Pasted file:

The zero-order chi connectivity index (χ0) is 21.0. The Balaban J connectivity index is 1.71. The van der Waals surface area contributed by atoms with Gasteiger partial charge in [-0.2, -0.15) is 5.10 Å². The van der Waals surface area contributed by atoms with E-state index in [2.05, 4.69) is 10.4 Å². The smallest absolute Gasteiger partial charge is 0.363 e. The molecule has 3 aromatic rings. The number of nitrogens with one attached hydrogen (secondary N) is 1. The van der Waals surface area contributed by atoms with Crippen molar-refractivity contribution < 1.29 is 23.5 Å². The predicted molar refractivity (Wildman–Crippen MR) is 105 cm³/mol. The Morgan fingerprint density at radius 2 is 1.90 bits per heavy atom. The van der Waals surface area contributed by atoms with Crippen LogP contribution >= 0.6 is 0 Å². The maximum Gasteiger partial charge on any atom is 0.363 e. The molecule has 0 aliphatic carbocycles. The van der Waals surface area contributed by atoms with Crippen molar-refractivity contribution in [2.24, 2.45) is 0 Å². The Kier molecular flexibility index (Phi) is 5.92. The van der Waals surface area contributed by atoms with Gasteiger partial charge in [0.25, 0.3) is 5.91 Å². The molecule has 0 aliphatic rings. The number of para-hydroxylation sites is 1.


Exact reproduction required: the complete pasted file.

The zero-order chi connectivity index (χ0) is 21.0. The Balaban J connectivity index is 1.71. The van der Waals surface area contributed by atoms with Gasteiger partial charge in [-0.2, -0.15) is 5.10 Å². The van der Waals surface area contributed by atoms with E-state index in [2.05, 4.69) is 10.4 Å². The smallest absolute Gasteiger partial charge is 0.363 e. The molecule has 3 aromatic rings. The number of nitrogens with one attached hydrogen (secondary N) is 1. The van der Waals surface area contributed by atoms with Crippen molar-refractivity contribution < 1.29 is 23.5 Å². The predicted molar refractivity (Wildman–Crippen MR) is 105 cm³/mol. The Morgan fingerprint density at radius 2 is 1.90 bits per heavy atom. The van der Waals surface area contributed by atoms with Crippen LogP contribution >= 0.6 is 0 Å². The maximum Gasteiger partial charge on any atom is 0.363 e. The molecule has 0 aliphatic carbocycles. The van der Waals surface area contributed by atoms with Crippen molar-refractivity contribution in [2.24, 2.45) is 0 Å². The Kier molecular flexibility index (Phi) is 5.92. The van der Waals surface area contributed by atoms with Gasteiger partial charge in [0.25, 0.3) is 5.91 Å². The molecule has 0 aliphatic rings. The number of para-hydroxylation sites is 1.